Nitrogen and phosphorus are found either attached to other particles, such as sediment, or dissolved in the water. Particulate nutrients are generally heavier and sink out of the water close to the coast, while dissolved nutrients are rapidly taken up into the reef’s ecosystem.
AIMS has been monitoring water quality in the Great Barrier for four decades. Since 2005, we have sampled nutrients in the reef’s inshore waters through the Great Barrier Reef Marine Monitoring Program. The results are used to track progress against targets in the Reef 2050 Water Quality Improvement Plan and the Reef 2050 Long Term Sustainability Plan.
We supplement this inshore water quality monitoring with regional models, including eReefs, to predict how water quality will respond to climate change and improvements in catchment management.
Condition / status
Elevated levels of nutrients are being discharged into the reef’s coastal waters, due to increased erosion, as well as fertiliser use in the catchment.
This is supported by evidence from:
- changes in nitrogen and phosphorus river loads informed by catchment modelling and river monitoring
- reef water quality monitoring and satellite remote sensing images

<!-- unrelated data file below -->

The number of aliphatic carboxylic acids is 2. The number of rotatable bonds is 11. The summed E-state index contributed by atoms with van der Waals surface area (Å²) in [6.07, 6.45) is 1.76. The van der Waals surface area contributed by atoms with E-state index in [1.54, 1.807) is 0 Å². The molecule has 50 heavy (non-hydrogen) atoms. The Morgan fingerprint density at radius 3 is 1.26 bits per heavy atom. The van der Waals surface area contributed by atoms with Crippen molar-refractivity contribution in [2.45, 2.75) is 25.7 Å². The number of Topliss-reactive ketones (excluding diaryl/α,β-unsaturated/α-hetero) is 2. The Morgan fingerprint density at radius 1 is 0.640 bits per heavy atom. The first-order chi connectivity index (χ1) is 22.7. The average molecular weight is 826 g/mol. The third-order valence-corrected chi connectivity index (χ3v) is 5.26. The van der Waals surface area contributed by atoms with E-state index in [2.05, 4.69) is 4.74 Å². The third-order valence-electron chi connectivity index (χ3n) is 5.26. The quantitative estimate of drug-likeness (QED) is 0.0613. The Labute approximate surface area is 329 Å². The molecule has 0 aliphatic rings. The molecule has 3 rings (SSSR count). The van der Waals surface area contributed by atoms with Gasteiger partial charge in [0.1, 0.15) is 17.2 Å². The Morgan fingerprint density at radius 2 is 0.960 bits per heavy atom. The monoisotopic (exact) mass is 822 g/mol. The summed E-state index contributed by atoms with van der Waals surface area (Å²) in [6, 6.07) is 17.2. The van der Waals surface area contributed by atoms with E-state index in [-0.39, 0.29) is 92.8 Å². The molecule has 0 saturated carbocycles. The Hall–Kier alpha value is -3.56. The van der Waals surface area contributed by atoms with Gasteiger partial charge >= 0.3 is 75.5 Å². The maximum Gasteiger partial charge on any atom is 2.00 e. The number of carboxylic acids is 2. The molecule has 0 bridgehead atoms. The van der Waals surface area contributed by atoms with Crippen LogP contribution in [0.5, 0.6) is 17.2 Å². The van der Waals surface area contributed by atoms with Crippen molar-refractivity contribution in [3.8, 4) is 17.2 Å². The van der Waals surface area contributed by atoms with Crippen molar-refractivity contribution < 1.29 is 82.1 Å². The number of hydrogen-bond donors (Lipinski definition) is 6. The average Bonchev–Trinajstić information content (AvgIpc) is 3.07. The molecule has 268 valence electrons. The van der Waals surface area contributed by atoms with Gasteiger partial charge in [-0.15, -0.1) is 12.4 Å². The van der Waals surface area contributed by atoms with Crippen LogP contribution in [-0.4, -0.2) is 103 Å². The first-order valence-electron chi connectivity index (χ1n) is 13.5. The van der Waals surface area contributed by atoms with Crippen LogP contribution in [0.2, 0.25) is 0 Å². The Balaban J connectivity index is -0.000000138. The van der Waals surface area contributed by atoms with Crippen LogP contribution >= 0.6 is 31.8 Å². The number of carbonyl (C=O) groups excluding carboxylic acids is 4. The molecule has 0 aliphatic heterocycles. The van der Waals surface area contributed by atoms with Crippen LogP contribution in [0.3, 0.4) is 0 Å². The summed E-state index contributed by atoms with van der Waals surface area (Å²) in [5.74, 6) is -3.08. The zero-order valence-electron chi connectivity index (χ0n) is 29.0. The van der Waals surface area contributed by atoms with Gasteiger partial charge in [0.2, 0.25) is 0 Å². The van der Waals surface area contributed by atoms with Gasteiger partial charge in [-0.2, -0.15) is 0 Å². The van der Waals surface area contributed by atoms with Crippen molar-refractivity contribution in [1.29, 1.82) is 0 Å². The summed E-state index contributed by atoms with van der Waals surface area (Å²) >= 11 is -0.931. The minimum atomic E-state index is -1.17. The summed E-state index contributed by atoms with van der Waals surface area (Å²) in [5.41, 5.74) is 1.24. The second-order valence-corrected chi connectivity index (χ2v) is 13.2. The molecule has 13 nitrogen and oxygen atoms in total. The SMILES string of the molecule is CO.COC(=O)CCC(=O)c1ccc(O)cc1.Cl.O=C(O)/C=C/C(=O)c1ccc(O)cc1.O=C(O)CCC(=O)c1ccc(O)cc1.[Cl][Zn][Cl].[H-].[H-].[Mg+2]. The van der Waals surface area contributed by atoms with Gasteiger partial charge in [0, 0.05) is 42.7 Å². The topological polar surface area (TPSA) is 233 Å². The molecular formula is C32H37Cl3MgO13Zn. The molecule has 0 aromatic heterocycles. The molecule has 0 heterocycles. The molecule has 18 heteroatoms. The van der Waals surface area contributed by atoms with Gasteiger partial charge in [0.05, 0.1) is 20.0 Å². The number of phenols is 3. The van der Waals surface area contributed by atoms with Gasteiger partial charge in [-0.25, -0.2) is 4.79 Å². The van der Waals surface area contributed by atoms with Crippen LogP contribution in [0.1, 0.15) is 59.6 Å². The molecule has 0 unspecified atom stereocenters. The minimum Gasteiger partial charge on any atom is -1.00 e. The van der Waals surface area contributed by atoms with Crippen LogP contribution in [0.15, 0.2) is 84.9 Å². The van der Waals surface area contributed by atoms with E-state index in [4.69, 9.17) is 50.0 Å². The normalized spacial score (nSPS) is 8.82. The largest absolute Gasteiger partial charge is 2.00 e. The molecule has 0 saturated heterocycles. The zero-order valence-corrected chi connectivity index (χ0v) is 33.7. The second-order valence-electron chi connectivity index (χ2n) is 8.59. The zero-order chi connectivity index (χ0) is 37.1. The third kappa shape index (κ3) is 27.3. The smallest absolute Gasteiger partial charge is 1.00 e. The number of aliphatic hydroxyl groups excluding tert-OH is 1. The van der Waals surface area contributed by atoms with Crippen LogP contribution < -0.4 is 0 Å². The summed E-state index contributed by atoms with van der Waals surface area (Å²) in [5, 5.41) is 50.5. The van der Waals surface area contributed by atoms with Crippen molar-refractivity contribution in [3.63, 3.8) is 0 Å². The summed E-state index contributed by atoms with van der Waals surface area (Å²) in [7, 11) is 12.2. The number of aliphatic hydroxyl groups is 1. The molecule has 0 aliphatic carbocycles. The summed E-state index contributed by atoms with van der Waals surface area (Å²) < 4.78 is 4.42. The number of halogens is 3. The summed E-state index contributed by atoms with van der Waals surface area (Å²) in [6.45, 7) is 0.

- nitrogen and phosphorus signatures in cores of reef sediment and corals
Large amounts of nutrients, such as nitrogen and phosphorus, can cause algal blooms that turn the water green.
Nutrients can also harm reef ecosystems by:
- increasing turbidity and reducing the light available to seagrasses, symbiotic coral algae and other reef organisms
- potentially contributing to outbreaks of crown-of-thorns starfish, one of the main causes of coral cover declines on the Great Barrier Reef, by increasing the food for starfish larvae
- increasing coral disease and mortality
- contributing to loss of coral diversity and algal dominance of reefs
Nutrient effects are managed by reducing end-of-catchment nutrient loads and assessing concentrations against relevant water quality guideline values.
Supporting sustainable agriculture
AIMS appreciates that sugarcane and cattle farming are important to the economy, jobs, and the vibrancy of many coastal communities.
A quarter of Australia’s agricultural production occurs in Queensland. The state’s sugarcane and cattle farms generate $6.7 billion, more than half the value of the state’s agricultural production.
Our connection with farmers tells us they care about the reef. Many farmers are already adopting best management practises.